Since the position of the president of the agency is included in the Financial Administration Act, this bill requires amendments to two other acts.

First, it requires an amendment to the Canada School of Public Service Act to appoint the president of the agency as an ex officio member of the school’s board of governors, replacing the president of the Public Service Commission.

It also requires an amendment to the Official Languages Act to stipulate that it is the president of the agency, rather than the Treasury Board secretary, who will provide the Commissioner of Official Languages with any audit reports that are prepared under the responsibility of the Treasury Board.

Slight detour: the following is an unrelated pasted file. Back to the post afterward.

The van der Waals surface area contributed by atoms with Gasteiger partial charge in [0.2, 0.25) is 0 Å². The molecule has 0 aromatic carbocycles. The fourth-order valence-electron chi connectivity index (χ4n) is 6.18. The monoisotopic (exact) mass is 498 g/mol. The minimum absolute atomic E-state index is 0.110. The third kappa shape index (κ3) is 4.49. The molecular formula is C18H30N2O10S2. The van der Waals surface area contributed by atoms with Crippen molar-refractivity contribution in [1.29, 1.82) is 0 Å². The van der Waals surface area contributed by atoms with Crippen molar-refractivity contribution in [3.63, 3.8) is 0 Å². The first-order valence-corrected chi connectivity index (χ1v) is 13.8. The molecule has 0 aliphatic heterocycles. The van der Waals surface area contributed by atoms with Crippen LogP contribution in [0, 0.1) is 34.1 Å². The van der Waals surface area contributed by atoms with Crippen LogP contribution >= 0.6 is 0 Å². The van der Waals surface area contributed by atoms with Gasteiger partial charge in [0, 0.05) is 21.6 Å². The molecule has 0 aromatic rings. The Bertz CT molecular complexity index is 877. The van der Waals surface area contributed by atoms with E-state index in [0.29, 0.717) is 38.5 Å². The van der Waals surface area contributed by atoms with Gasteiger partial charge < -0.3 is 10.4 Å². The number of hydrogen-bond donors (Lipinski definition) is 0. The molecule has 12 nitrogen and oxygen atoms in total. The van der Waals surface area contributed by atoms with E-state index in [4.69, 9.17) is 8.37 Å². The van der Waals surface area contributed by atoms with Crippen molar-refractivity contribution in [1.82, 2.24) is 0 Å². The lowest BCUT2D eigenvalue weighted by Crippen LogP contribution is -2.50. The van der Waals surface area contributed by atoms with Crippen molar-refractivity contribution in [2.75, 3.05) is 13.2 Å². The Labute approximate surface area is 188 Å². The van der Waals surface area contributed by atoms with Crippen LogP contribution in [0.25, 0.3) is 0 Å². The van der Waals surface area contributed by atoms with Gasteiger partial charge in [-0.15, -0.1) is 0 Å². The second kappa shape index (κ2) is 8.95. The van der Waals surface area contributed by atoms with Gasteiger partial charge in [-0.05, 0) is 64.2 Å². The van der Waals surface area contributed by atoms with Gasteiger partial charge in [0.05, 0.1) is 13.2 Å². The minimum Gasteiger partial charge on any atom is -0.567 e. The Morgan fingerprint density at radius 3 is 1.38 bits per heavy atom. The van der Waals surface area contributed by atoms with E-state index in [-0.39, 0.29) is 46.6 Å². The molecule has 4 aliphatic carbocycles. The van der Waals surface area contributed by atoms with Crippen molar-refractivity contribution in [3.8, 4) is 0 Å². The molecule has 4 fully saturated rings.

That was the “what” of Bill C-8. Let me now finish by outlining the “why”.

First, a legislative basis will provide greater visibility, legitimacy and stability to the agency that only a legal framework can offer.

This will facilitate implementation of its policies, programs and services.It will help the agency provide the leadership that is needed to modernize human resources management and leadership throughout the public service.

Second, a legislative basis will clarify the role of the agency within the system, including with unions. In particular, it will clarify its relationships within the Treasury Board portfolio, as well as with the Treasury Board in its role as employer.

Third, a legislative basis will support better integration of activities relating to human resources management within the Treasury Board portfolio.